March 11, 2021

Life Wouldn't be the Same Without these Women-discovered Medical Marvels

Celebrate the superhuman powers of women.

Women from all walks of life have accomplished the most amazing things. We recognize and celebrate the superhuman powers that women possess every day, but their achievements are especially highlighted in March during Women's History Month.

Thanks to the courage and perseverance of some extremely brilliant women, we get to live longer, healthier lives.

So many women deserve recognition for their work in making life better for every human. Thanks to the courage and perseverance of some extremely brilliant women, we get to live longer, healthier lives. Some of the medical marvels we recognize as ordinary today were once nonexistent or considered abnormal. Today we recognize five women that have undoubtedly shaped healthcare and the practice of medicine.

Gertrude Elion

Gertrude Elion played a big role in the discovery of many important drug therapies. Back in the day, drug research was done mainly by trial and error. Dr. Elion and her partner believed there to be a more logical way, later creating a more rational drug development approach. With this approach, Dr.Elion discovered many drugs that continue to treat millions of people today. Some of her most prominent discoveries are hallmark treatments for leukemia, AIDS, and many types of infections.

Mary-Claire King

A geneticist, Mary-Claire King had a theory that breast cancer could be inherited. Some scientists thought her theory was preposterous. Dr.King later proved them wrong and made one of the greatest discoveries for women’s health: breast cancer can be inherited via a mutation in a gene, which she called BRCA1.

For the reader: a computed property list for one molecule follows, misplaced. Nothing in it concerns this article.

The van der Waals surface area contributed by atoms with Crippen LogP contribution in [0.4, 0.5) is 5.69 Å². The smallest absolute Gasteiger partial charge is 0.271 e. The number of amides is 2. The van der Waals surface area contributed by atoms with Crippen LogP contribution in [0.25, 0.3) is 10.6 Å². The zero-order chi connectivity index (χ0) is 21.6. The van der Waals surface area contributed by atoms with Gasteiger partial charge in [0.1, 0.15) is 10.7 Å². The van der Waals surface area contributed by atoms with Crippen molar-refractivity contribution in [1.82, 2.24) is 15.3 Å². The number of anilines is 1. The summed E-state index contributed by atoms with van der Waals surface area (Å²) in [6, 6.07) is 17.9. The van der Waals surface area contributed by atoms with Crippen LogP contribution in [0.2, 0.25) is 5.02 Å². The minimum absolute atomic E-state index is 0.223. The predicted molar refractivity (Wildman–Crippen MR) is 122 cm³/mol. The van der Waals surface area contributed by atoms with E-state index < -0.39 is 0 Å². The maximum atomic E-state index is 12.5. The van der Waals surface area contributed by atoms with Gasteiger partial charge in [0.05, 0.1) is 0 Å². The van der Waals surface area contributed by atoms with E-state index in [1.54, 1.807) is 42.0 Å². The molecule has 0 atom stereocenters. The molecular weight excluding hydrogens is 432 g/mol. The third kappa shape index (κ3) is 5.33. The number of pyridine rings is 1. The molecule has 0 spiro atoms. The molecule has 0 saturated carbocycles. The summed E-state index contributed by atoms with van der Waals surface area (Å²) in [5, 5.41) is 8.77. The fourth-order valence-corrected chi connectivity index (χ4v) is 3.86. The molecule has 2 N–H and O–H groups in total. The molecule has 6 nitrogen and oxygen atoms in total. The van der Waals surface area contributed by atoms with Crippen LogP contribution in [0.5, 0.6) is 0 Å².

breast-cancer-pink-ribbon

Dr.King discovered the BRCA1 gene and corresponding mutations linked to breast cancer. Photo credit.

Her studies in human genetics have also contributed to research advancements in ovarian cancer, schizophrenia, and HIV.

Patricia Goldman-Rakic

Patricia Goldman-Rakic was a genius in neuroscience and neurology. As a professor and scientist, her research revolved around the workings of the brain. Her work contributes to the current understanding of neurological disorders like schizophrenia, Alzheimer's, Parkinson's, attention deficit disorder, and dementia. She was also one of the first to study one of our favorite neurochemicals: dopamine.

Marie Curie

A very popular woman, Marie Curie is known for many firsts: the first woman to win a Nobel Prize (and the first to win two!), the first woman to receive a Doctor of Science degree in France, and the first female professor at the Sorbonne. Her work in chemistry centered around her discovery of polonium (named after Poland) and radium. Radium, a critical component of radiotherapy, has significantly advanced therapies for cancer.

Margaret Sanger

Margaret Sanger had many identities: a nurse, educator, and activist. She coined the phrase “birth control” and had a strong belief that contraception should be more widely available to women.
birth-control-pills

Margaret Sanger coined the term "birth control" and established the first birth control clinic.

Because she fought for years for a woman’s right to family planning, contraception is not as controversial today as it was in the early 1900s. Margaret Sanger established the first birth control clinic in the United States in 1916. Over time, this movement morphed into Planned Parenthood, an essential service centered around women's reproductive and sexual health.
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